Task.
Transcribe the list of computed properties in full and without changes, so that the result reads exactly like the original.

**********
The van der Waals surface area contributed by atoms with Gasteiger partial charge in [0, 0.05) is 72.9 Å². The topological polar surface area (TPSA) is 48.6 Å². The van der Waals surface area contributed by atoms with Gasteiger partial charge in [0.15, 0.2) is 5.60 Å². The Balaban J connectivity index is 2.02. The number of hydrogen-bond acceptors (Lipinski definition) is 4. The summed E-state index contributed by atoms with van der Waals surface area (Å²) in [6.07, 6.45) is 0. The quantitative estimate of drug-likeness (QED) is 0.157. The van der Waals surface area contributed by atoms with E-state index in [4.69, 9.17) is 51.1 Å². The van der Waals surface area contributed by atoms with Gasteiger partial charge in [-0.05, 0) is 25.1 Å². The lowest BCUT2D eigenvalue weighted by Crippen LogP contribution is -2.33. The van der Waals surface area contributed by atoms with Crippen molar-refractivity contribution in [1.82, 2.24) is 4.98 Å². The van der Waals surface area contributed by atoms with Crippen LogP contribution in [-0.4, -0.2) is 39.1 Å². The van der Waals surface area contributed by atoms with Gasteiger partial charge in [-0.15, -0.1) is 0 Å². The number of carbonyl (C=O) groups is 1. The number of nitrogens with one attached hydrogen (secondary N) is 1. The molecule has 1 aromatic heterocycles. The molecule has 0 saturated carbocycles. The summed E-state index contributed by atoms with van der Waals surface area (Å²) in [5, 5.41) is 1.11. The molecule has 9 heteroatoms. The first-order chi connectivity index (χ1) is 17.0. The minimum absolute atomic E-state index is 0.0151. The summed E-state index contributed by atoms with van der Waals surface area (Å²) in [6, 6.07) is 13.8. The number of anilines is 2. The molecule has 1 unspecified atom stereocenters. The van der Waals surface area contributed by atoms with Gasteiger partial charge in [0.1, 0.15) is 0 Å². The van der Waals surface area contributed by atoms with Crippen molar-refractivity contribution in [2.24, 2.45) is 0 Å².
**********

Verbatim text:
The van der Waals surface area contributed by atoms with Gasteiger partial charge in [0, 0.05) is 72.9 Å². The topological polar surface area (TPSA) is 48.6 Å². The van der Waals surface area contributed by atoms with Gasteiger partial charge in [0.15, 0.2) is 5.60 Å². The Balaban J connectivity index is 2.02. The number of hydrogen-bond acceptors (Lipinski definition) is 4. The summed E-state index contributed by atoms with van der Waals surface area (Å²) in [6.07, 6.45) is 0. The quantitative estimate of drug-likeness (QED) is 0.157. The van der Waals surface area contributed by atoms with E-state index in [4.69, 9.17) is 51.1 Å². The van der Waals surface area contributed by atoms with Gasteiger partial charge in [-0.05, 0) is 25.1 Å². The lowest BCUT2D eigenvalue weighted by Crippen LogP contribution is -2.33. The van der Waals surface area contributed by atoms with Crippen molar-refractivity contribution in [1.82, 2.24) is 4.98 Å². The van der Waals surface area contributed by atoms with Crippen LogP contribution in [-0.4, -0.2) is 39.1 Å². The van der Waals surface area contributed by atoms with Gasteiger partial charge in [-0.15, -0.1) is 0 Å². The number of carbonyl (C=O) groups is 1. The number of nitrogens with one attached hydrogen (secondary N) is 1. The molecule has 1 aromatic heterocycles. The molecule has 0 saturated carbocycles. The summed E-state index contributed by atoms with van der Waals surface area (Å²) in [5, 5.41) is 1.11. The molecule has 9 heteroatoms. The first-order chi connectivity index (χ1) is 17.0. The minimum absolute atomic E-state index is 0.0151. The summed E-state index contributed by atoms with van der Waals surface area (Å²) in [6, 6.07) is 13.8. The number of anilines is 2. The molecule has 1 unspecified atom stereocenters. The van der Waals surface area contributed by atoms with Gasteiger partial charge in [0.1, 0.15) is 0 Å². The van der Waals surface area contributed by atoms with Crippen molar-refractivity contribution in [2.24, 2.45) is 0 Å².